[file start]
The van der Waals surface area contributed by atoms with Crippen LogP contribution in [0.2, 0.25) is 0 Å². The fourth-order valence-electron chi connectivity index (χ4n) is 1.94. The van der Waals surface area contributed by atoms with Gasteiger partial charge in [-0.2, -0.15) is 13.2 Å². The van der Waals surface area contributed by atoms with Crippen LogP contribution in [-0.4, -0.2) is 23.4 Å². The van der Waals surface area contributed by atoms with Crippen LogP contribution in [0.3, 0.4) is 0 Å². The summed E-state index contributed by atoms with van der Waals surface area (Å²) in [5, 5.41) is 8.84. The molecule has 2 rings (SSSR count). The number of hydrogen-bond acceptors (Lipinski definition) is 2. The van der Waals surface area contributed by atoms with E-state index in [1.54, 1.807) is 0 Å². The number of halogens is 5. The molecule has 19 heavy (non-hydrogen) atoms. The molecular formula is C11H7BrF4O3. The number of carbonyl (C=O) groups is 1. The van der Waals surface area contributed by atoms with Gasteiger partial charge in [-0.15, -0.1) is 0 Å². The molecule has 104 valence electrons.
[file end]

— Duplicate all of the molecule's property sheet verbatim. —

The van der Waals surface area contributed by atoms with Crippen LogP contribution in [0.2, 0.25) is 0 Å². The fourth-order valence-electron chi connectivity index (χ4n) is 1.94. The van der Waals surface area contributed by atoms with Gasteiger partial charge in [-0.2, -0.15) is 13.2 Å². The van der Waals surface area contributed by atoms with Crippen LogP contribution in [-0.4, -0.2) is 23.4 Å². The van der Waals surface area contributed by atoms with Crippen LogP contribution in [0.3, 0.4) is 0 Å². The summed E-state index contributed by atoms with van der Waals surface area (Å²) in [5, 5.41) is 8.84. The molecule has 2 rings (SSSR count). The number of hydrogen-bond acceptors (Lipinski definition) is 2. The van der Waals surface area contributed by atoms with E-state index in [1.54, 1.807) is 0 Å². The number of halogens is 5. The molecule has 19 heavy (non-hydrogen) atoms. The molecular formula is C11H7BrF4O3. The number of carbonyl (C=O) groups is 1. The van der Waals surface area contributed by atoms with Gasteiger partial charge in [-0.15, -0.1) is 0 Å². The molecule has 104 valence electrons.